Lady Summerisle (strange_complex) wrote,
Lady Summerisle

13. The Man Who Could Cheat Death (1959), dir. Terence Fisher

This was both a Christopher Lee and a Hammer film which I hadn't seen before, which is always going to be a pleasure. I've been meaning to watch it for a while, and then Talking Pictures helped by screening it, so I synchro-watched it with [personal profile] lady_lugosi1313 and we had a grand old time. It's appropriate that it should have been the thirteenth film I watched this year, too, as it rather goes to town in that sort of direction. The eponymous Man of the title (Dr. Georges Bonnet, played by a slightly hammy Anton Diffring) is a doctor and sculptor living at no. 13, Rue Noire in a smoggy Paris, where we first encounter him giving a party for a crowd of swanky Parisian art-lovers.

The story is a pretty transparent effort to repeat the success of The Curse of Frankenstein (1957), with Diffring engaged in dubious experiments in his attempts to cheat death, and having much the same kind of arguments with his (ostensibly) older mentor about their morality. There's quite a touch of Jekyll and Hyde to it too, which Hammer hadn't yet released an adaptation of, but given that they did in 1960 it must have been already in the works. Certainly, Dr. Bonnet turns very nasty, and indeed green, when he doesn't get his special potion.

This was the first of two Hammer films in which Lee played a character called Dr. Pierre Gerrard (the other being Taste of Fear), which must have made life easy for him. The character and his performance bear a lot of resemblance to his Paul Allen in The Two Faces of Dr. Jekyll, too - which is to say rather wooden and affrontedly bourgeois. [personal profile] lady_lugosi1313 will attest that I did not approve of his moustache - I rarely approve of facial hair on Lee, but this one was particularly bad, and as she noted, not even symmetrically stuck on. He appears to be fully on board with Diffring's immoral experiments, but in a twist reveal it turns out that he did not actually perform the operation he wanted. As he puts it, "I made the incision but did not perform the operation." This is probably for the best, because both of them seem to have a distinctly sketchy grasp of the thyroid gland's location.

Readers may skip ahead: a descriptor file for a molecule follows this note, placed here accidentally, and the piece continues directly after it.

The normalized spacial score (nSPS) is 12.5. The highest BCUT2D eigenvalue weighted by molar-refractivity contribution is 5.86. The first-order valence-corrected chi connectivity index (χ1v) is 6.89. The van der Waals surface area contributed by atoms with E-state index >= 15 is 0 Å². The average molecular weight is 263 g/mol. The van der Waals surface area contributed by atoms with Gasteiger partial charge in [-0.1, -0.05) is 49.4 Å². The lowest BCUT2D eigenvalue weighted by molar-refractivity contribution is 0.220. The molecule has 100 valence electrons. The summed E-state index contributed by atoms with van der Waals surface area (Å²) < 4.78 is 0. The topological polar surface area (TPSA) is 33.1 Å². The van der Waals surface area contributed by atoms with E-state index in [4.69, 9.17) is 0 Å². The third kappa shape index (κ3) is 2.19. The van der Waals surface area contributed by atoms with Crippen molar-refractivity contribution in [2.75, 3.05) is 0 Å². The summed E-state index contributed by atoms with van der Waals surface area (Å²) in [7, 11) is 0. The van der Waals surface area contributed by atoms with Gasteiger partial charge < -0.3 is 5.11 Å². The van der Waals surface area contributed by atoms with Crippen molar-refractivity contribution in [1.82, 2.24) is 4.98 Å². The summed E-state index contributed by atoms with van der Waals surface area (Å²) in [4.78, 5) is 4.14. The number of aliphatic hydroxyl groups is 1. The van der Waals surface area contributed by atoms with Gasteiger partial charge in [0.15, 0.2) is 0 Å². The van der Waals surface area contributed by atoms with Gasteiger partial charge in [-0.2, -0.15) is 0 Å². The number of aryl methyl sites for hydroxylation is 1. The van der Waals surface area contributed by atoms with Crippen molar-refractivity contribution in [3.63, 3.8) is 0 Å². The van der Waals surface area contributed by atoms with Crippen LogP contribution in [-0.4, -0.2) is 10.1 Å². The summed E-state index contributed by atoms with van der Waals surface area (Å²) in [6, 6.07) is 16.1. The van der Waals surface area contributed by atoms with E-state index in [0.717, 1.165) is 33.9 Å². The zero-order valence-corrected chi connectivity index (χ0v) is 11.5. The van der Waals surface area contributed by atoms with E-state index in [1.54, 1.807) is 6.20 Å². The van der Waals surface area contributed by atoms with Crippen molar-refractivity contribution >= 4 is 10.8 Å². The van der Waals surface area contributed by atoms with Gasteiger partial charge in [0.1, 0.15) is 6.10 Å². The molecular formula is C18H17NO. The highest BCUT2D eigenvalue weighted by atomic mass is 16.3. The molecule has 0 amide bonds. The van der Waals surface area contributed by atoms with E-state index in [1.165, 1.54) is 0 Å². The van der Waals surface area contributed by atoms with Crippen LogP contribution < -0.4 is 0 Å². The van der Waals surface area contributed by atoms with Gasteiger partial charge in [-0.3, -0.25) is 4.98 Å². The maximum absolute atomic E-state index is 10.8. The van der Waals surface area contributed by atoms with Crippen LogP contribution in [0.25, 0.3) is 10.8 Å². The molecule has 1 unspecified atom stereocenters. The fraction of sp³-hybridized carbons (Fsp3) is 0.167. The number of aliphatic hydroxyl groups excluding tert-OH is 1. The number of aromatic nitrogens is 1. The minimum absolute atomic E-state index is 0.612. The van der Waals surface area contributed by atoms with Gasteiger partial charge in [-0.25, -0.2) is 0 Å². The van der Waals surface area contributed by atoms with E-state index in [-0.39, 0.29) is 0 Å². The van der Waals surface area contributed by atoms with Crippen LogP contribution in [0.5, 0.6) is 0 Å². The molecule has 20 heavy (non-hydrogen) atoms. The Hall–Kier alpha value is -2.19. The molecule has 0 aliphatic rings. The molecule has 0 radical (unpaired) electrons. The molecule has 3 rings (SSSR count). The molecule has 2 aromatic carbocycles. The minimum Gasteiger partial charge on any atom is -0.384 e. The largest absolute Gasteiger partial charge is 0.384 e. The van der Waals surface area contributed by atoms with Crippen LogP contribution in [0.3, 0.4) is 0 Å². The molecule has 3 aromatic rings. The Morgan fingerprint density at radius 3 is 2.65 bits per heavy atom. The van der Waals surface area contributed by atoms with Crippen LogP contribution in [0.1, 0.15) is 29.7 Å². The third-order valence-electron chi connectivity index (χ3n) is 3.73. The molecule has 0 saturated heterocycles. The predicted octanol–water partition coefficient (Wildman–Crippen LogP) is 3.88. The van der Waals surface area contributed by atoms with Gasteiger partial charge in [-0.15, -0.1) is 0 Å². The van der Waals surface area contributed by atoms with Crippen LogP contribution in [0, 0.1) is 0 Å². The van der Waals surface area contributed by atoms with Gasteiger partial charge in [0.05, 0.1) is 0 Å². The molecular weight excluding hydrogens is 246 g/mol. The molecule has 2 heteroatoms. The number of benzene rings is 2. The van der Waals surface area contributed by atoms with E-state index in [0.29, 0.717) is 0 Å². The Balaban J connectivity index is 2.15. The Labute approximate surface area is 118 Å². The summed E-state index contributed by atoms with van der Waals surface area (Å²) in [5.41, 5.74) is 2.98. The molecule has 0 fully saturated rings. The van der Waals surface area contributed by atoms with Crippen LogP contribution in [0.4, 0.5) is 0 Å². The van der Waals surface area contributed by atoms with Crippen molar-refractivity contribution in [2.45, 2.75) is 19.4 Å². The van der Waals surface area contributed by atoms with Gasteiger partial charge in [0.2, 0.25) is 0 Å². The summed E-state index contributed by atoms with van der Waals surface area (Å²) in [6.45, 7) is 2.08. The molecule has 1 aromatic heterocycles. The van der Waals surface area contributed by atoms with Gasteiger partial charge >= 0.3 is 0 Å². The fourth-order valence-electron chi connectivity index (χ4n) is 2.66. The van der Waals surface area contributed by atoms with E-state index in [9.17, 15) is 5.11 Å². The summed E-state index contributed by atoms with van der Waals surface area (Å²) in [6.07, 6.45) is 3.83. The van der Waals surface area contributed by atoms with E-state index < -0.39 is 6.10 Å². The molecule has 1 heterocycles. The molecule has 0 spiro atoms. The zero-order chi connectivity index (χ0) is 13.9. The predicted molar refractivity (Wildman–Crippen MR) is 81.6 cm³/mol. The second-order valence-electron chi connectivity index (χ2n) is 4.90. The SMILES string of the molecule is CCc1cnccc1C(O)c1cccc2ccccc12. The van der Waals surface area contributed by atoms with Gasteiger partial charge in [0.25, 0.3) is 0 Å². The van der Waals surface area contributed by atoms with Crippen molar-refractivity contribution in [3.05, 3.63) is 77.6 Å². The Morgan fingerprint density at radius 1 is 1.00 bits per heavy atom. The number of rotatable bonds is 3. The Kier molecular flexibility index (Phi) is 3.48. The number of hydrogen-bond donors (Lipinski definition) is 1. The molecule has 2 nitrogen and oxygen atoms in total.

Many other familiar faces were on board, including Roger Lloyd Pack, Hazel Court and Francis de Wolff. In the visual department, Jack Asher was hard at work on the cinematography, and everyone had exquisite period costumes. We also recognised the same doors with panels made of glass roundels as we had seen recently in The Snorkel and were used also in Revenge of Frankenstein, a blue chafing dish which gets around rather a lot in Hammer films of this era, Bonnet's fireplace, and the stairs down into his cellar, which had been reworked from both Curse of Frankenstein and Dracula. Presumably he was also using a lot of Frankenstein's science equipment and Dracula's books, too.

By the standards of Hammer's other classics in this era, it's a bit disappointing, being hide-bound in particular by an almost total absence of any exterior location footage. But everything ended with Diffring getting his comeuppance and the horrible legacy of his experiments being consumed in a flaming inferno, which is always satisfying.

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Tags: christopher lee, films, films watched 2020, hammer films, horror films, reviews

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